It’s Personal: What I Learned About Being an Advisor From My Family’s Business

Using private annuities in family businessesIn 1977, a shingle was hung declaring my father’s company, Simonetti and Son, Inc., open for business. The company, operated by a labor force of three (father, son, and apprentice), had one goal – the creation of custom cabinetry and furniture refinishing. Over the next 30 years, I had a first-row seat to the many triumphs and hardships associated with a family-owned business. I witnessed my father sitting at the kitchen table, troubled as to how he would make payroll the following week. My family cheered him on when several large jobs came in at once, as clients had come to appreciate the artistry he offered in his craft.

Over the years, I watched and I learned. I came to understand that there are crucial questions every family business owner should be able to answer when it comes to the relationship with their advisors:

Do your advisors invest time to develop the relationship, not just the dollar? A good advisor should care about your business and what you are trying to accomplish. They should make your goals their goals.

Can your advisors provide technical expertise in their discipline to support your growth, allowing you to focus on your business? The key to being a great advisor is to not only possess the required skills needed in a particular advisory area, but to also be able to convey this knowledge in a way that provides comfort that you can focus on what matters – your business.

I recall my father having a strong long-term banking relationship. When the business was going through periods of growth, his lender was there to provide capital and assist when order demands increased, cash was tight, and supplies were needed. I watched as my father sought counsel on difficult employee decisions as well as how best to maneuver the tough conversations with family. And of course, my father’s tax advisors were there by his side to guide the way on proper entity structuring and generation planning considerations.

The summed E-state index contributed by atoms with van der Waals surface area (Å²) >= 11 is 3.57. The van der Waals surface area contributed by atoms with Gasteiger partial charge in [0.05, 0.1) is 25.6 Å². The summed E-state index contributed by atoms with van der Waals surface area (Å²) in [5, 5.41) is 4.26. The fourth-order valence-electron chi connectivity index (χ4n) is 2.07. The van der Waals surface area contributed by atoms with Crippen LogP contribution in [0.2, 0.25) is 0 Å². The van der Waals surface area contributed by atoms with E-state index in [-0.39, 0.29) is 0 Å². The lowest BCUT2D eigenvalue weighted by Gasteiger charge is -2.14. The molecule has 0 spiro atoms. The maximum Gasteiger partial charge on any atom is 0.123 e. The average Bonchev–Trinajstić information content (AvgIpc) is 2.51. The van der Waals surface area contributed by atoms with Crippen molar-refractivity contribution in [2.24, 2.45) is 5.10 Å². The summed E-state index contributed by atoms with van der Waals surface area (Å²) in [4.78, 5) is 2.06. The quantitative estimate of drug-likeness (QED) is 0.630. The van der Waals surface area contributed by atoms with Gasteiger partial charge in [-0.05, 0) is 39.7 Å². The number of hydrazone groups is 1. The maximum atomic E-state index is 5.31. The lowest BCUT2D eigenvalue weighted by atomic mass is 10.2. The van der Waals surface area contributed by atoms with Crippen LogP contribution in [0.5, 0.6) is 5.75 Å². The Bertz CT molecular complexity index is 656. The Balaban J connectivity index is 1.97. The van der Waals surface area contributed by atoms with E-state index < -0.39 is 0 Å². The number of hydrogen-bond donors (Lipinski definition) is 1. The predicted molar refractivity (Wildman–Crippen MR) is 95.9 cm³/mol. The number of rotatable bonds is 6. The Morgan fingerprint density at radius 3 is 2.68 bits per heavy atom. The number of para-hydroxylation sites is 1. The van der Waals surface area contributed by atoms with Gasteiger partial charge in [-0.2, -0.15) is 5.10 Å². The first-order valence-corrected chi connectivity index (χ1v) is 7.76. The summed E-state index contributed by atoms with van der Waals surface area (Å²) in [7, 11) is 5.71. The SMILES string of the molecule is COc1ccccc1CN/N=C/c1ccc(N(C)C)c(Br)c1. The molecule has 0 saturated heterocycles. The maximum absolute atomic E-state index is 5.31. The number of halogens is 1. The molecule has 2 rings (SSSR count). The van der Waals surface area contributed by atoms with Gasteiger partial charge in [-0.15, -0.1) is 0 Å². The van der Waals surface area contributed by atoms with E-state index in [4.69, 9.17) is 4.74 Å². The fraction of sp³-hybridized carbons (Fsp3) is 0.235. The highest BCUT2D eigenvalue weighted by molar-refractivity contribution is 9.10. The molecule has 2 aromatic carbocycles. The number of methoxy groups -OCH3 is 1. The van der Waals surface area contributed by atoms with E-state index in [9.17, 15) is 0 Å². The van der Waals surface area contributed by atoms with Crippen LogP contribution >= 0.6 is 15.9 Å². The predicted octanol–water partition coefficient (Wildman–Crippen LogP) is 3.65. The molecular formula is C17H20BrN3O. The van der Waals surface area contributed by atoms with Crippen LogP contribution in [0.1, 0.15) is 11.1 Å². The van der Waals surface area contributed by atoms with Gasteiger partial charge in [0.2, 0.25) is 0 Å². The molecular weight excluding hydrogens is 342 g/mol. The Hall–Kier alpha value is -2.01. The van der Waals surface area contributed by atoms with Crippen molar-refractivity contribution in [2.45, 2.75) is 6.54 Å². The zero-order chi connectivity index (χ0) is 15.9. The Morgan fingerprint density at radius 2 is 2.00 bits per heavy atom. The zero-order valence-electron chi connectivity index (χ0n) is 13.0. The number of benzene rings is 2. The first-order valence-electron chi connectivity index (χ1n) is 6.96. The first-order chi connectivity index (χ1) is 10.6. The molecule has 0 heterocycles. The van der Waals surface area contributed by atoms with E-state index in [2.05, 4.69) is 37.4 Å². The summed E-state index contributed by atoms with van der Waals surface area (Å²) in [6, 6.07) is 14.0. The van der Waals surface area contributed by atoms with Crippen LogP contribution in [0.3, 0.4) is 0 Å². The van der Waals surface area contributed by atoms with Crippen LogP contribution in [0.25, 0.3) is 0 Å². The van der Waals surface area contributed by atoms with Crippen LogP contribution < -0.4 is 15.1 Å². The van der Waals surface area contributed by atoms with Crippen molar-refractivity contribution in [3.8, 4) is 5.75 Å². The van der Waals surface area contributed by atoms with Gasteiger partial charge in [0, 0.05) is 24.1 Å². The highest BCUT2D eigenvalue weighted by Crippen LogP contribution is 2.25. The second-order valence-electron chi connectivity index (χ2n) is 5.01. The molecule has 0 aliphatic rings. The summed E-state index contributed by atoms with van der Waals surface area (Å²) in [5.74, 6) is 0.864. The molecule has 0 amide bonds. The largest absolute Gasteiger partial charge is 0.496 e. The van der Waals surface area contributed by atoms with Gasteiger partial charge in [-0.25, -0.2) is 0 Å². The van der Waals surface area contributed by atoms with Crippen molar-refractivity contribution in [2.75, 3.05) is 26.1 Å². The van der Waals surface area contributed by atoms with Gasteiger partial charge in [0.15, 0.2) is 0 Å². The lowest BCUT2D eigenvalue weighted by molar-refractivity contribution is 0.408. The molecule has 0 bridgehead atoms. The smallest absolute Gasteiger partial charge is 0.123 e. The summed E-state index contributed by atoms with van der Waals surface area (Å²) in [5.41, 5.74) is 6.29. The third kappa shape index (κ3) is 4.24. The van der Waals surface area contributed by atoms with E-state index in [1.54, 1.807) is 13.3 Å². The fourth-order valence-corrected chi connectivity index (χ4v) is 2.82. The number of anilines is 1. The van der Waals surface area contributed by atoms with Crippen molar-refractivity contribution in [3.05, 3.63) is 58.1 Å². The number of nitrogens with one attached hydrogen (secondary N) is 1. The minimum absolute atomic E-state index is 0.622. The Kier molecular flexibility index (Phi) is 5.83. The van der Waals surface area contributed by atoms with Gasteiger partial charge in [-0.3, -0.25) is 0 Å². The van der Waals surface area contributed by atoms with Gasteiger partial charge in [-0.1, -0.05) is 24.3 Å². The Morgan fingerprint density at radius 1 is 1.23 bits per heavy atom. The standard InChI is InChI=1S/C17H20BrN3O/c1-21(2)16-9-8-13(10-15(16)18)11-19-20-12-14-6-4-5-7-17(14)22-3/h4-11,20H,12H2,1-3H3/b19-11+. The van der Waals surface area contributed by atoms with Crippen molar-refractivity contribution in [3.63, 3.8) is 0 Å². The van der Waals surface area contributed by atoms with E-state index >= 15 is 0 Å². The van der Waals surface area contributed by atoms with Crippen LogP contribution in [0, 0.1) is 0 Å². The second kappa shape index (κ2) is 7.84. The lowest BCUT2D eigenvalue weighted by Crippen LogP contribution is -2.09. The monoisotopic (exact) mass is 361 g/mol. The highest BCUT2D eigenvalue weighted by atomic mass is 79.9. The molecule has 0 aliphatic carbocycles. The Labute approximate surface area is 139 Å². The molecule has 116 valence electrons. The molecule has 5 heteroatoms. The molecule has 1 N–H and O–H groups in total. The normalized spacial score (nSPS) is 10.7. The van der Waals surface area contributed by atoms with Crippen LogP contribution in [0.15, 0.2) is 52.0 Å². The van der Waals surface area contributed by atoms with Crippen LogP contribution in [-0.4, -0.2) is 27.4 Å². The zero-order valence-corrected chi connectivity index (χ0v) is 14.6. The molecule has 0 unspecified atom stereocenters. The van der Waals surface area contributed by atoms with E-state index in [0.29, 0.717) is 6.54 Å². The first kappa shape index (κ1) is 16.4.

Do your advisors have the ability to create strong connections? Relationships are built via personal connection. Your advisors should be able to genuinely connect with you in a way that makes you feel seen and heard.

Are your advisors able to connect with multiple generations of your family? Businesses and families grow over time. As your advisors guide you through the transition process, they and their teams need to be able to connect with and support multiple generations of your family.

Do your advisors understand and respect your vision, and support you in maintaining your family’s values? Your business is ultimately about your vision, your drive, and your family. Your advisors should develop a meaningful relationship with you that is based on a foundation of understanding and supporting your vision, drive, and family. Building that foundation involves learning the history of your business, how you’ve reached this point, and where you’d like to go from here.

Do your advisors understand that for you, it’s not just business, it’s personal? We’ve all heard the phrase, “it’s not personal; it’s business.” Respectfully, I disagree. I’ve seen firsthand that when it comes to the business you founded and poured your heart and soul into, it very much is personal. The lines between personal and business blur because in a family-owned business, business is personal. A good advisor will recognize this dynamic and work with you accordingly.

Although my father has transitioned out of the business and the Simonetti & Son, Inc. shingle now hangs in his home workshop, the lessons he learned from and the relationships he built with our family’s advisors are still very much impactful. Take the time to review the relationships with your advisors to ensure your family’s vision and drive are best supported – your family deserves it.

Lisa G. Pileggi is a director at Kreischer Miller. Contact her at Email.

 

 

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